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The Fall begins to turn in the cattle markets?The Fall begins to turn in the cattle markets?

What happens in the replacement market during the fall will tell the beef story in coming months.

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Cattle markets showed strength into September but stalled in the last half of the month and weakened into October. October is usually a tough month for cattle and beef markets and we will have to see how the rest of the month plays out but the market fundamental mix and technical picture offer some troubling signals.

Placements of cattle in feedlots were the strongest for the year in May and June and these are the animals to be marketed soon. The inventory of cattle on feed over 120 days and over 150 days is high as revealed by the most recent report. 

Exports are showing a response to the record high prices in terms of drifting lower. Fed steer and fed heifer weights continue the seasonal increase and are likely for the next month and a half. This weight increase is not being limited by the falling corn price and the beginning of harvest – cash corn prices are surprisingly weak.

Packer margins turned a sustained negative in August and did so again at the end of September. Prior to these two moves, margins had not been as negative since before 2019. 

(Several of my colleagues have stated to me that packers have made so much gross margin since 2019 that this is irrelevant – that they have so much money in the bank. I am doubtful. If gross margins are record high and plants do not increase volumes, then said plants are at capacity or are not able to run. If gross margins are negative, then the incentive is to not run. History is irrelevant. Every animal loses money.)

The signal is to reduce bids or not operate. Operation is a must only if beef is forward sold – and a reasonable risk manager will be long in the market for sales promised but not yet purchased.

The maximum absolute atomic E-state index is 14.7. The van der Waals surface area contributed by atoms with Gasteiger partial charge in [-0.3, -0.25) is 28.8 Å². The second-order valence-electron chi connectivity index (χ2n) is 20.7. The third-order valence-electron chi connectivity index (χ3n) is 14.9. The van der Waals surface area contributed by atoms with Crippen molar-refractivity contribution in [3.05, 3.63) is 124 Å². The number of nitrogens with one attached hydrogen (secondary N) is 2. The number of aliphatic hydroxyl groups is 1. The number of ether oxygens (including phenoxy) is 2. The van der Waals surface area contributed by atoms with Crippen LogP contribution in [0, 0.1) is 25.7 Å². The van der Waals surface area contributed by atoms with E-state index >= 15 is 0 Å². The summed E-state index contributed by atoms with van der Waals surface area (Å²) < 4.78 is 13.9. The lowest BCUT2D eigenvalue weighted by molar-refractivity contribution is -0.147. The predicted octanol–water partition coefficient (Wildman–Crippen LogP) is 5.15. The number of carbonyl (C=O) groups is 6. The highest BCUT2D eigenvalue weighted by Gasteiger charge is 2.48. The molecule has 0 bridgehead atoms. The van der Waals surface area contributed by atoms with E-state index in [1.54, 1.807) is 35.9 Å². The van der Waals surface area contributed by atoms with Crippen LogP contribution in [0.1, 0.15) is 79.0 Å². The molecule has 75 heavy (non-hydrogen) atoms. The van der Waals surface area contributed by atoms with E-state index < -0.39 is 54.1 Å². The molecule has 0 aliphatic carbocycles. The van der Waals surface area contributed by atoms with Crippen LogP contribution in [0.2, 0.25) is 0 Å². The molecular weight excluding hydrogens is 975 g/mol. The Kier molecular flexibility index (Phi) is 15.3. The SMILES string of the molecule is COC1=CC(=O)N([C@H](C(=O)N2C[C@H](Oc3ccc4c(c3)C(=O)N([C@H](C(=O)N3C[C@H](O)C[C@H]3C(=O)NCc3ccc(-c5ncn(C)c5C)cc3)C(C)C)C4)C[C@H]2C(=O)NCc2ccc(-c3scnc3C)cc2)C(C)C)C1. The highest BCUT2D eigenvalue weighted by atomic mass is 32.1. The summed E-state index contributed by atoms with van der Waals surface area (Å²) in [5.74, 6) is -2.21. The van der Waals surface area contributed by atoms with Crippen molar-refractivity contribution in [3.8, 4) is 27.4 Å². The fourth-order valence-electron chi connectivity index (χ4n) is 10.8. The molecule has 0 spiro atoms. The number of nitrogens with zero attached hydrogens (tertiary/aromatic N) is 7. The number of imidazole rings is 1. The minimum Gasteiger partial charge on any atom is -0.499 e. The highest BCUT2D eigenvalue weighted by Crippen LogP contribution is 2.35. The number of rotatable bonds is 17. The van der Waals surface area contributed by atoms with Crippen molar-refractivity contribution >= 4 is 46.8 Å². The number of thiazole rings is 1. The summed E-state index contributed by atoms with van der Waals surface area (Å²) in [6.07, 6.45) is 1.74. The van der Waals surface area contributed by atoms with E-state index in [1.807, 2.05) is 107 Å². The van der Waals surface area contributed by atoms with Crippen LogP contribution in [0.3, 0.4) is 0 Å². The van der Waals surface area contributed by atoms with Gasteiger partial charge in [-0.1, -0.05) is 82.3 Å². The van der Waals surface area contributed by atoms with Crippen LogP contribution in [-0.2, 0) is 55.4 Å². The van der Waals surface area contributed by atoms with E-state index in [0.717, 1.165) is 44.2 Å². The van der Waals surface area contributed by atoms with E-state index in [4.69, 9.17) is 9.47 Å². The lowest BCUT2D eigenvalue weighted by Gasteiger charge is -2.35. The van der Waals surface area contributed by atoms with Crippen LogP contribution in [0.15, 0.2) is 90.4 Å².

Finally, it is minor but boxed beef composite values have finally broken lower through the $300/cwt value after an excellent summer. This is an important lower price level – a minor penetration – but below $300 nonetheless.

There are a variety of factors that press for the slowing of cattle processing, sales, exports, and in the end – prices. The next several weeks will determine the strength of cattle buying. What is needed to satisfy forward contracts and what volume can be moved through cash market retail and food service channels?

We will learn that. The strength of demand in the remainder of the four quarters will be a good signal for the following year’s potential. From a long-term perspective, what happens in the replacement market during the fall will be informative too.

About the Author(s)

Stephen R. Koontz, Colorado State University

Colorado State University

Koontz' interests are focused on commercial commodity agricultural markets of significance in Colorado. These industries include cattle and beef, feed grains, wheat, forage and dairy. His research examines market and price analysis tools, forecasting and modeling methods, and linkage of those tools with agribusiness and risk management. His research also includes long-term scholarly interests in industrial organization, econometric methods, and experimental economics. His most recent projects have involved examining the impact of alternative marketing methods used in livestock industries on the performance of cash markets, examining alternative trading and ownership institutions in experimental economic markets, the impact of ethanol demand on corn and other commodity markets, the economic value of sorting fed cattle, and the economics of animal disease control and insurance.



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